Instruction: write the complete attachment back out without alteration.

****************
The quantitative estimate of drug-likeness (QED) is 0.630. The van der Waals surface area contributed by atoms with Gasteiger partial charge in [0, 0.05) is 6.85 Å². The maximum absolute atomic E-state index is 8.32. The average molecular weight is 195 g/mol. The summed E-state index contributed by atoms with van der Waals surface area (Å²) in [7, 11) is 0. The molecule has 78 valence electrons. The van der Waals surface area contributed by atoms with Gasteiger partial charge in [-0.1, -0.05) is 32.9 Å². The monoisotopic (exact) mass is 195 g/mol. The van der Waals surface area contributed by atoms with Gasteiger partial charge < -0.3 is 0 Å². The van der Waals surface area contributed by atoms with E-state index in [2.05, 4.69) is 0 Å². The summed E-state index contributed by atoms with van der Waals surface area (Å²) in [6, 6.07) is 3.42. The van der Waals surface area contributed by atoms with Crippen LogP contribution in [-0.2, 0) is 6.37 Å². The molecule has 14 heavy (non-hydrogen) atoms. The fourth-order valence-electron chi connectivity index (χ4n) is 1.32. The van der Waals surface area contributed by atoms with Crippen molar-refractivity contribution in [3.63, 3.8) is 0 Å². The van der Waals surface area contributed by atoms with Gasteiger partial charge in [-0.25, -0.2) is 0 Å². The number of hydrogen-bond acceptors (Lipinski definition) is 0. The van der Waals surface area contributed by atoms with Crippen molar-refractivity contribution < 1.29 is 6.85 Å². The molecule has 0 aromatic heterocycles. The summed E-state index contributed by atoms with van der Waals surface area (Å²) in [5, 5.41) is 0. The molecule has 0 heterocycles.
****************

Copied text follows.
The quantitative estimate of drug-likeness (QED) is 0.630. The van der Waals surface area contributed by atoms with Gasteiger partial charge in [0, 0.05) is 6.85 Å². The maximum absolute atomic E-state index is 8.32. The average molecular weight is 195 g/mol. The summed E-state index contributed by atoms with van der Waals surface area (Å²) in [7, 11) is 0. The molecule has 78 valence electrons. The van der Waals surface area contributed by atoms with Gasteiger partial charge in [-0.1, -0.05) is 32.9 Å². The monoisotopic (exact) mass is 195 g/mol. The van der Waals surface area contributed by atoms with Gasteiger partial charge < -0.3 is 0 Å². The van der Waals surface area contributed by atoms with E-state index in [2.05, 4.69) is 0 Å². The summed E-state index contributed by atoms with van der Waals surface area (Å²) in [6, 6.07) is 3.42. The van der Waals surface area contributed by atoms with Crippen LogP contribution in [-0.2, 0) is 6.37 Å². The molecule has 14 heavy (non-hydrogen) atoms. The fourth-order valence-electron chi connectivity index (χ4n) is 1.32. The van der Waals surface area contributed by atoms with Crippen molar-refractivity contribution in [3.63, 3.8) is 0 Å². The van der Waals surface area contributed by atoms with Gasteiger partial charge in [-0.25, -0.2) is 0 Å². The number of hydrogen-bond acceptors (Lipinski definition) is 0. The van der Waals surface area contributed by atoms with Crippen molar-refractivity contribution < 1.29 is 6.85 Å². The molecule has 0 aromatic heterocycles. The summed E-state index contributed by atoms with van der Waals surface area (Å²) in [5, 5.41) is 0. The molecule has 0 heterocycles.